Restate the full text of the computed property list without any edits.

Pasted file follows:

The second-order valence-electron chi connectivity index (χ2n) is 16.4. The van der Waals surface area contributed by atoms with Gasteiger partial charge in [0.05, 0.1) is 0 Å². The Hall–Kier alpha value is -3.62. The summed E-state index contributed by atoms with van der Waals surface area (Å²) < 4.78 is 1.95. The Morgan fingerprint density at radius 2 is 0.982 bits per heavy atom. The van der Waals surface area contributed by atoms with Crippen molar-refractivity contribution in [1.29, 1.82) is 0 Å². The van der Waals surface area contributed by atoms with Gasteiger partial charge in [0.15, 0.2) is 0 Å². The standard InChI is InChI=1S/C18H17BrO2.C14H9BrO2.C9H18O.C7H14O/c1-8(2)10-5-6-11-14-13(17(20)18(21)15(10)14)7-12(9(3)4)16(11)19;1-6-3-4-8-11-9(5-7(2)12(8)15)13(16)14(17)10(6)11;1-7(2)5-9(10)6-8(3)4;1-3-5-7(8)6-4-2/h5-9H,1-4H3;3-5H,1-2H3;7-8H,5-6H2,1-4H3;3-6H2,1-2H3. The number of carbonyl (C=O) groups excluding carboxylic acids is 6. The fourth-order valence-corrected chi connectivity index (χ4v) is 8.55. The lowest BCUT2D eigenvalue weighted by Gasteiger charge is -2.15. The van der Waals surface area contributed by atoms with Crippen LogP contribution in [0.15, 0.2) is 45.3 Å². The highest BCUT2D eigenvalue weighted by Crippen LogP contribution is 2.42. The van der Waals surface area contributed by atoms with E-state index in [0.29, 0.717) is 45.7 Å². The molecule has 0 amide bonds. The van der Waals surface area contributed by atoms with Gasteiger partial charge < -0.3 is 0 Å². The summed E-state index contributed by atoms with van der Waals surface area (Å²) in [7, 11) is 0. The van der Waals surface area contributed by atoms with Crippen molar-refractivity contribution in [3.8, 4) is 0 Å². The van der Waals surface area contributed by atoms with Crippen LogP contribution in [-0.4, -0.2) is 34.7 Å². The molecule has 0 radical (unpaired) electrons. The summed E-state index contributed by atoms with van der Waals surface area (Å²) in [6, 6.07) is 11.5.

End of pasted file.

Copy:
The second-order valence-electron chi connectivity index (χ2n) is 16.4. The van der Waals surface area contributed by atoms with Gasteiger partial charge in [0.05, 0.1) is 0 Å². The Hall–Kier alpha value is -3.62. The summed E-state index contributed by atoms with van der Waals surface area (Å²) < 4.78 is 1.95. The Morgan fingerprint density at radius 2 is 0.982 bits per heavy atom. The van der Waals surface area contributed by atoms with Crippen molar-refractivity contribution in [1.29, 1.82) is 0 Å². The van der Waals surface area contributed by atoms with Gasteiger partial charge in [0.15, 0.2) is 0 Å². The standard InChI is InChI=1S/C18H17BrO2.C14H9BrO2.C9H18O.C7H14O/c1-8(2)10-5-6-11-14-13(17(20)18(21)15(10)14)7-12(9(3)4)16(11)19;1-6-3-4-8-11-9(5-7(2)12(8)15)13(16)14(17)10(6)11;1-7(2)5-9(10)6-8(3)4;1-3-5-7(8)6-4-2/h5-9H,1-4H3;3-5H,1-2H3;7-8H,5-6H2,1-4H3;3-6H2,1-2H3. The number of carbonyl (C=O) groups excluding carboxylic acids is 6. The fourth-order valence-corrected chi connectivity index (χ4v) is 8.55. The lowest BCUT2D eigenvalue weighted by Gasteiger charge is -2.15. The van der Waals surface area contributed by atoms with Crippen LogP contribution in [0.15, 0.2) is 45.3 Å². The highest BCUT2D eigenvalue weighted by Crippen LogP contribution is 2.42. The van der Waals surface area contributed by atoms with E-state index in [0.29, 0.717) is 45.7 Å². The molecule has 0 amide bonds. The van der Waals surface area contributed by atoms with Gasteiger partial charge < -0.3 is 0 Å². The summed E-state index contributed by atoms with van der Waals surface area (Å²) in [7, 11) is 0. The van der Waals surface area contributed by atoms with Crippen molar-refractivity contribution in [3.8, 4) is 0 Å². The van der Waals surface area contributed by atoms with Crippen LogP contribution in [-0.4, -0.2) is 34.7 Å². The molecule has 0 radical (unpaired) electrons. The summed E-state index contributed by atoms with van der Waals surface area (Å²) in [6, 6.07) is 11.5.